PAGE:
Israel unveils armed robotic vehicle for ‘forward reconnaissance missions’

M-RCV includes machine gun, anti-tank missile launcher, drone deployer, and array of sensors; testing to begin in 2023

Emanuel (Mannie) Fabian is The Times of Israel's military correspondent

The Defense Ministry on Monday announced it would begin testing a new robotic unmanned combat vehicle it is developing with several Israeli arms firms.

The Medium Robotic Combat Vehicle (M-RCV) — unveiled for the first time at the Eurosatory defense expo being held in Paris — integrates several “cutting-edge technologies,” according to the ministry, including an anti-tank missile launcher, a system for transporting and receiving drones, the ability to carry heavy loads and advanced maneuvering capabilities.

The robotics platform was developed by BL Advanced Ground Support Systems; a 30-millimeter machine gun turret was developed by the ministry’s Tank and APC Directorate; an active defense system was developed by Elbit Systems; and the missile launcher was developed by the Israel Aerospace Industries, capable of launching Rafael Advanced Defense Systems’ “Spike” anti-tank missiles.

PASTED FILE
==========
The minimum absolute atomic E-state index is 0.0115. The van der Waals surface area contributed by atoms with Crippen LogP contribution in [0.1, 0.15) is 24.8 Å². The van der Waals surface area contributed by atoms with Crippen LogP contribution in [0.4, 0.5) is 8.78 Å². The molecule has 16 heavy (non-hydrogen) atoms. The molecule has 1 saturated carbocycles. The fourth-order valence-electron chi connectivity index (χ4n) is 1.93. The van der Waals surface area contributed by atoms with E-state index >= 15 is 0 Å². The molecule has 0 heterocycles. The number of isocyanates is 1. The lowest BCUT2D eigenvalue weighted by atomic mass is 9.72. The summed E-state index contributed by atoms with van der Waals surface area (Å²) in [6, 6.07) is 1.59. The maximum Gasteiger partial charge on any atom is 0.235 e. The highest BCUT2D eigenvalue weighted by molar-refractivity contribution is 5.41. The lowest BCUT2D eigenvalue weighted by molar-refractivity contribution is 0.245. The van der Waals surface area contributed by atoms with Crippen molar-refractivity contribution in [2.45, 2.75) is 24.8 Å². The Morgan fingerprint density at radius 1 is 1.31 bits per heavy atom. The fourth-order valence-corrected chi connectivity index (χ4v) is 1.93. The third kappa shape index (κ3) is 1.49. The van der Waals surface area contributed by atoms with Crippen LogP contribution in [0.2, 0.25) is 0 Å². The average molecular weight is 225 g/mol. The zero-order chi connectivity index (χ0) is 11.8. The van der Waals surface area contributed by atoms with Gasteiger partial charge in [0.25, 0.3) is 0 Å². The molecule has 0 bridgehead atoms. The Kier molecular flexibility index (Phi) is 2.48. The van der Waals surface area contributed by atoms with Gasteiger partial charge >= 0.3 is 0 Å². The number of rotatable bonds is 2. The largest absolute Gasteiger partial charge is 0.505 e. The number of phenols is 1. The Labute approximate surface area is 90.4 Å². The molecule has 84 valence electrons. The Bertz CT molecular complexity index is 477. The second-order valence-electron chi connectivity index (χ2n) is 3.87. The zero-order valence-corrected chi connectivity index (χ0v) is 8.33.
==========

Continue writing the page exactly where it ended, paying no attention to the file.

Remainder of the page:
The ministry said the vehicle has the ability to hold a drone for “forward reconnaissance missions,” and an array of passive sensors developed by Elbit and Foresight Autonomous.

“The M-RCV’s capabilities include a highly autonomous solution for forward reconnaissance, and controlled lethality in all-terrain conditions,” the ministry said in a statement. “It is operational during the day and night in all-weather scenarios, while emphasizing operational effectiveness, simplicity, minimum operator intervention, and integration into heterogeneous unmanned arrays.”

The ministry said testing in “representative scenarios” was expected to begin next year, with no estimated date for the vehicle being ready for deployment.

A new Medium Robotic Combat Vehicle in a handout photo published June 1, 2022. (Defense Ministry)

The Israel Defense Forces has already deployed autonomous combat vehicles to assist in patrolling Israel’s border with the Gaza Strip.

Unmanned ground vehicles are being increasingly used by other armies, including those of the United States, Britain, and Russia. Their tasks include logistical support, the removal of mines, and firing weapons.

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